The Washington Post reviews When the Stars Begin to Fall: Overcoming Racism and Renewing the Promise of America by Theodore R. Johnson (Atlantic Monthly): "In Johnson’s telling, racism is fundamentally a matter of denying Black humanity, and while we have moved past slavery and Jim Crow, our institutions, policies and habits continue to echo America’s more sordid and shameful history." Also, War on the Border: Villa, Pershing, the Texas Rangers, and an American Invasion by Jeff Guinn (S. & S.): "Guinn argues that this period of violence solidified a framework of relations between the two nations that endures today. Many in Mexico continue to view the United States as a hypocritical, imperialistic bully, while many Americans see Mexico as a security threat rooted in gang violence and undocumented border crossings." Plus, Unwell Women: Misdiagnosis and Myth in a Man-Made World by Elinor Cleghorn (Dutton): "The scope and detail of “Unwell Women” are vast and, at times, overwhelming. Its most striking lesson is that, when it comes to women’s diseases and their treatment, false beliefs and sexist attitudes have a life of their own. At a moment when the pandemic has illuminated health disparities and when women’s reproductive rights are again threatened, the book is a call to arms for any woman who feels that doctors have not adequately addressed her illness or pain." And a few more reviews posted today.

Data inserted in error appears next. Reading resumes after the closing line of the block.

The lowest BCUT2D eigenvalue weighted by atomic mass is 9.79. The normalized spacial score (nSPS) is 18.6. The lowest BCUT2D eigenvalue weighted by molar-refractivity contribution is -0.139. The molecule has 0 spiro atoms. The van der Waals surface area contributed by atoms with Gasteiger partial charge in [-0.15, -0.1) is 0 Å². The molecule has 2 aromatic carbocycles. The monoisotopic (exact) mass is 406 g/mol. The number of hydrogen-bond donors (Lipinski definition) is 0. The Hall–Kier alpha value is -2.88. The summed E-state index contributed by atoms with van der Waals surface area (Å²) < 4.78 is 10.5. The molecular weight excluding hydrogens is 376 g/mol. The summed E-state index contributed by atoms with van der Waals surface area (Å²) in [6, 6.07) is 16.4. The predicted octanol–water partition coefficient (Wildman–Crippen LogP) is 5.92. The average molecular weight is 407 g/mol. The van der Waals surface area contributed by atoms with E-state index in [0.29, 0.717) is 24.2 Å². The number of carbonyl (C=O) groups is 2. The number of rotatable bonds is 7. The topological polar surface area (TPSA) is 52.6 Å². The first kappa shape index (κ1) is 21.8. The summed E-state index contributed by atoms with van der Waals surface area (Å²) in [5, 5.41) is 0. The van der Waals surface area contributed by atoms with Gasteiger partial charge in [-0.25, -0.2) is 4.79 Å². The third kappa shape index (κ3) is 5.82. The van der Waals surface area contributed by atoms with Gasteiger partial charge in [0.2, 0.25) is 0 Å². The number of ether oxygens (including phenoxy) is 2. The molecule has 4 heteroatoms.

Book Marks has "The Best Reviewed Books of June."

Briefly Noted